Monday, 27 July 2009

Celia’s Legacy, Terry’s Crusade

Filipiniana News - Rhyme and Reason
14 July 2009
Just a few months after Juana Tejada’s death, another caregiver stricken with cancer while working under the Live-in Caregiver Program (LCP) passed away.   Ms. Celia Mansibang succumbed to cancer on 29 June 2009, leaving behind her husband, William Mallillin, and their two children, Vincent and La Sandra Mallillin, her three sisters Chona, Eloisa and Marichelle Mansibang and their families, as well as their elderly mother.

Like Juana, Celia was diagnosed with cancer when she went through the required medical examination as part of her LCP permanent residence application. She then applied for an exemption from medical inadmissibility arising from her terminal illness, and was fortunately granted an exemption on humanitarian and compassionate grounds.  Her husband and two children were also granted temporary resident permits to enable them to travel to Canada and be reunited as a family during this critical time.  Despite the grim prognosis of only a few months to live, Celia seemed to have regained strength upon her family’s arrival in Canada that they were able to celebrate some joyful occasions including their renewal of marital vows, her daughter’s 17th birthday, their wedding anniversary, and Celia’s 48th birthday.  

Most importantly, Celia and her family were eventually granted permanent resident status in Canada.  A process that would normally have taken several months to a few years was completed in a few weeks for Celia and a couple more months for the rest of her family members. The officers who processed her file were extremely kind, sympathetic and facilitative of her and her family’s immigration applications.   It is one of those times that I have seen immigration decision-makers expeditiously acting and taking to heart the definition of “compassionate considerations” as set out by the Immigration Appeal Division in the case of Chirwa v. Canada (1969) as “those facts, established by the evidence, which would excite in a reasonable man in a civilized community a desire to relieve the misfortunes of another”. 

Although it is indeed very sad that the “prize” of permanent residence in this case was obtained at the expense of a precious life, it is these types of administrative decisions that somehow restore my faith in Canada’s proud humanitarian tradition.  I have been disappointed and frustrated many times upon learning of truly deserving cases being unjustly refused by officers who may have either misunderstood or have been unduly harsh in applying the relevant legislation, who did not know the applicable law, or who simply did not care.  Unfortunately, immigration law is an area of law that is fraught with discretionary powers on the part of the decision-makers which contributes to the often unpredictable outcomes of immigration applications. Fortunately in Celia’s case, such discretionary powers were exercised in a manner that took into serious consideration the relevant humanitarian and compassionate factors and led to a positive decision.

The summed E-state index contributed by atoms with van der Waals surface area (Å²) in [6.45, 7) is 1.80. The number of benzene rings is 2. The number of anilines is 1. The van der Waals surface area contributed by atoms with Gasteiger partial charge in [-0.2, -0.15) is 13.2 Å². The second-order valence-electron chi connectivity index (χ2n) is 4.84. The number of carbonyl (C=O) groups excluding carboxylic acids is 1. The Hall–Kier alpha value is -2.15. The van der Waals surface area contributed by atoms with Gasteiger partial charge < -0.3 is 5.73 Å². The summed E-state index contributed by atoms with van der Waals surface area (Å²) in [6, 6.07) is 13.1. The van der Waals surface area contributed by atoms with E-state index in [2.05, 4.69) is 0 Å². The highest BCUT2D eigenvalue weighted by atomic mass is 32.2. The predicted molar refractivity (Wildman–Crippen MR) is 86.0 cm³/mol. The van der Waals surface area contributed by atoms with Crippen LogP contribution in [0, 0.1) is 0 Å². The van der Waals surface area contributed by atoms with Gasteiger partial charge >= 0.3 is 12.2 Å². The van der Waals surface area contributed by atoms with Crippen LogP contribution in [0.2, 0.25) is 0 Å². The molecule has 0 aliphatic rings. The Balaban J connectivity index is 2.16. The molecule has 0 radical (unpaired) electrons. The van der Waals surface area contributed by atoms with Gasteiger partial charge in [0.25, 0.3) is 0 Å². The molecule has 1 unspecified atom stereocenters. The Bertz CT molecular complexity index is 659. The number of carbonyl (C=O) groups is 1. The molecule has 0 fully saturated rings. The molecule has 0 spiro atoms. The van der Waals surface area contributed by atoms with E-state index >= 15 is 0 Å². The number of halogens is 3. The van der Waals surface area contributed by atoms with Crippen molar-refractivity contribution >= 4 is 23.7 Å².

During Celia’s funeral service, I was also very impressed by the outpouring of love and affection by the people who paid their last respects, many of whom are caregivers themselves.  I learned that to help ease the burden on Celia’s family, these caregivers took care of all the preparations for the funeral, the actual physical arrangements, the food preparation, scraped their meager resources to not only help assuage the family’s grief, but also to show solidarity with all other caregivers who continue to suffer in various ways.  

Although there are undoubtedly many people who have helped Celia during her lifetime, there is one who I thought stood out for her fierce dedication and advocacy when everyone else seemed to have lost hope.  At the funeral service, Ms. Terry Olayta tearfully expressed how assisting Celia and other caregivers gave her life “new meaning.”   Having been a caregiver herself, Terry founded the Caregiver Resource Centre which is a product of her sincere desire to help other caregivers and uphold their rights and welfare.  “Assisting” is a huge understatement when describing what Ms. Olayta has done for Celia and continues to do for all other caregivers contacting her for help.  I can personally attest to the various selfless ways that she has helped these people as she practically lives and breathes the caregiver’s endless woes, in my view.  

Celia’s legacy and Terry’s crusade intersect in that they both embody the hope that the difficulties, obstacles and various forms of injustice suffered by the numerous Filipina caregivers in Canada will someday be finally be vindicated. 

However, I would also like to emphasize that I do not mean to ignore, much less dismiss the work being done by other caregiver groups and advocates who are similarly doing a great job in advancing the welfare of caregivers and temporary foreign workers in Canada.  I truly appreciate, admire and commend their selfless efforts towards similar ends.  It just saddens me to note that the mushrooming of various groups and initiatives going their separate ways only serve to divide and weaken the overall impact of these campaigns.  

Therefore, let this also serve as my sincere appeal to everyone who care for the issues that Juana, Celia and others have died for: let us please try to set aside personal differences, selfish motives and even cultural stereotypes (e.g. crab mentality, rumour mongering, backstabbing) to finally unite and be seen as a formidable block.  It is only then that we can possibly achieve not only genuine legal reforms for caregivers, but also economic, political and social reforms within the mainstream Canadian society that will surely benefit us all.

The author is a lawyer in Toronto and may be reached at